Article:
And that was certainly the case with the first Meatballs movie, where we met Flint Lockwood and revelled in his many failed inventions - right up to the point one worked, rain became food, and then it all went to hell in a tornado of spaghetti.
It was anarchic, zany, slightly surreal and was laden with jokes both visual and audible.
So would a second helping be as tasty?
This time Flint (voiced brilliantly again by Bill Hader) is trying to put everything right after the food storm, only for his science hero Chester V (Will Forte), owner of Live Corp, to come along and whisk him away to his dream job.
As ever, dreams don't tend to go well in film world, and Flint and his friends have to overcome all manner of nefarious doing to save the day. Again.
Part of the original formula is repeated (many, many puns and gags), but there have been some changes too.
This time round there's a bit more sugar in the mix, a few musical montage moments (kudos to Sir Paul McCartney for getting one of his crackin' new tunes in there) and a less than subtle anti-corporation message - but it's still zany, mad, fast-paced and has it's surreal elements.
Where last time we had roast chickens coming to life, this time around we're invoking the memory of Jurassic Park and Return Of The Jedi as food has become a species of it's own, and the indigenous population of fruit, veg and marshmallows team up to help our friends.
The food gags are particularly inspired - we have shrimpanzees, banostriches, cantelopes, melophants and Barry the strawberry, each with their own innate personality and character traits.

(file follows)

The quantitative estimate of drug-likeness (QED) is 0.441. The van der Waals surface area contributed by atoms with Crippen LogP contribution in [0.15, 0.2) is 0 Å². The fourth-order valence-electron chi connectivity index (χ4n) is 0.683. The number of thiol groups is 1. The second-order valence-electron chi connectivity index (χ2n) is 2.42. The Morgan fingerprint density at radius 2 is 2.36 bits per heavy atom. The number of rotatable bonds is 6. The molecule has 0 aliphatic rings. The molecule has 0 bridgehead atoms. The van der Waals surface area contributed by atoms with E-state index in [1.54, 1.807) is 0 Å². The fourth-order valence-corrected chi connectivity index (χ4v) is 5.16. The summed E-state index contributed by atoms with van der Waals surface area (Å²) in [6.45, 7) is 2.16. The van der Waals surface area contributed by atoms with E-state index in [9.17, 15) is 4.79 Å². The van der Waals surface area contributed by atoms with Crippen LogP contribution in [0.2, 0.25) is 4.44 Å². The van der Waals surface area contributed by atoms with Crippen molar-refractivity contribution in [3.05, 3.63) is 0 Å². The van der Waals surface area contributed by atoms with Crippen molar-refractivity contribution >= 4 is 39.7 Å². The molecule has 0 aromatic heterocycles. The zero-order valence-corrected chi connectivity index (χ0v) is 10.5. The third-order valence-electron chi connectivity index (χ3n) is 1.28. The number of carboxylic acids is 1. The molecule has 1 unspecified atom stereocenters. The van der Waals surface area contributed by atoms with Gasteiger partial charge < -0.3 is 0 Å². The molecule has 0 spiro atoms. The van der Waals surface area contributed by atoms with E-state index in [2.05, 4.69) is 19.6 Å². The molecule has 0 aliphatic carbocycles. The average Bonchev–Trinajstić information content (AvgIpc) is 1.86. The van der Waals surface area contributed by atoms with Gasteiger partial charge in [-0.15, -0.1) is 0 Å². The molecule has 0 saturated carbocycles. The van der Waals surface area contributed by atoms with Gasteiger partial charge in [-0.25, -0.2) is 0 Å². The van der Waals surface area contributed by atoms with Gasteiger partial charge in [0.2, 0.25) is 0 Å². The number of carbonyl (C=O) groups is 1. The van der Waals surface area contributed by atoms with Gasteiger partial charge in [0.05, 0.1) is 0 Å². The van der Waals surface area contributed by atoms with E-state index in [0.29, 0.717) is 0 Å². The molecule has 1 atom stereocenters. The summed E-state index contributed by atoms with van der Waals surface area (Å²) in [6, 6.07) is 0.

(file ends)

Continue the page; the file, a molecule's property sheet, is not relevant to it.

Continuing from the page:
And there are monsters too, with a giant cheesburger running rampant and a run-in with a tacodile. You're not in Disney any more, Dorothy, that's for sure.
The cast are clearly having fun. With just one change (Terry Crews has replaced Mr T as town cop Earl), Anna Farris, James Caan, Neil Patrick Harris ("Steeevvveee") and Andy Samberg are all delivering gags and, when needed, emotion with aplomb.
It's bright, colourful, mad as a box of leeks (a fine running gag) and pays tribute to Terry Pratchett with its ape joke. What's not to like?
Granted, the tone is a bit more 'mainstream' (an obvious shift seeing as they now have an actual audience to aim at) and the messages of choosing your friends over flattering strangers is a smidge laboured - but is that a bad message to teach children?
And, yes, three musical moments is a tad OTT when the first film managed just fine with none, but I'm nitpicking here.
It's a family film that has everything for the family to enjoy together. You'll laugh a lot and, by the end, be so caught up in the adventure you'll start feeling emotions grown people shouldn't be feeling when watching cartoons.
It's simply a great film. Just don't ask where Steve got his brown crayon from.
PS: I saw it in 2D. It was great. It might work in 3D, but it won't add anything major to the essential elements of the film - which are the jokes.